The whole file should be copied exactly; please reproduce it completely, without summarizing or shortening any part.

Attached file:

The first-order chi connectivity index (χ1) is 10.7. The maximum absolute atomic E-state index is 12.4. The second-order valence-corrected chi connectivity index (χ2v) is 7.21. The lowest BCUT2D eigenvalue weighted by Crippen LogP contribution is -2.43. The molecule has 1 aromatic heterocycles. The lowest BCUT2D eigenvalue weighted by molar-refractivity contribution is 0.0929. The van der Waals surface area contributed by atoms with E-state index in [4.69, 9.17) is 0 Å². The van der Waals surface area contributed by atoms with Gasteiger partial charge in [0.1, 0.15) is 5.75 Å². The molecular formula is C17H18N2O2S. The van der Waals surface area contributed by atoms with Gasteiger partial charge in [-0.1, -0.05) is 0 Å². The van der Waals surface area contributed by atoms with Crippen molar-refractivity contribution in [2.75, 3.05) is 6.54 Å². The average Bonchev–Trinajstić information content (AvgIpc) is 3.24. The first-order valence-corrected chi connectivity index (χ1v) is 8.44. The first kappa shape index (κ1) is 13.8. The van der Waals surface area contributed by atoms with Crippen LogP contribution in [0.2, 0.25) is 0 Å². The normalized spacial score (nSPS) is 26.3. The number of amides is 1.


The first-order chi connectivity index (χ1) is 10.7. The maximum absolute atomic E-state index is 12.4. The second-order valence-corrected chi connectivity index (χ2v) is 7.21. The lowest BCUT2D eigenvalue weighted by Crippen LogP contribution is -2.43. The molecule has 1 aromatic heterocycles. The lowest BCUT2D eigenvalue weighted by molar-refractivity contribution is 0.0929. The van der Waals surface area contributed by atoms with E-state index in [4.69, 9.17) is 0 Å². The van der Waals surface area contributed by atoms with Gasteiger partial charge in [0.1, 0.15) is 5.75 Å². The molecular formula is C17H18N2O2S. The van der Waals surface area contributed by atoms with Gasteiger partial charge in [-0.1, -0.05) is 0 Å². The van der Waals surface area contributed by atoms with Crippen molar-refractivity contribution in [2.75, 3.05) is 6.54 Å². The average Bonchev–Trinajstić information content (AvgIpc) is 3.24. The first-order valence-corrected chi connectivity index (χ1v) is 8.44. The first kappa shape index (κ1) is 13.8. The van der Waals surface area contributed by atoms with Crippen LogP contribution in [0.2, 0.25) is 0 Å². The normalized spacial score (nSPS) is 26.3. The number of amides is 1.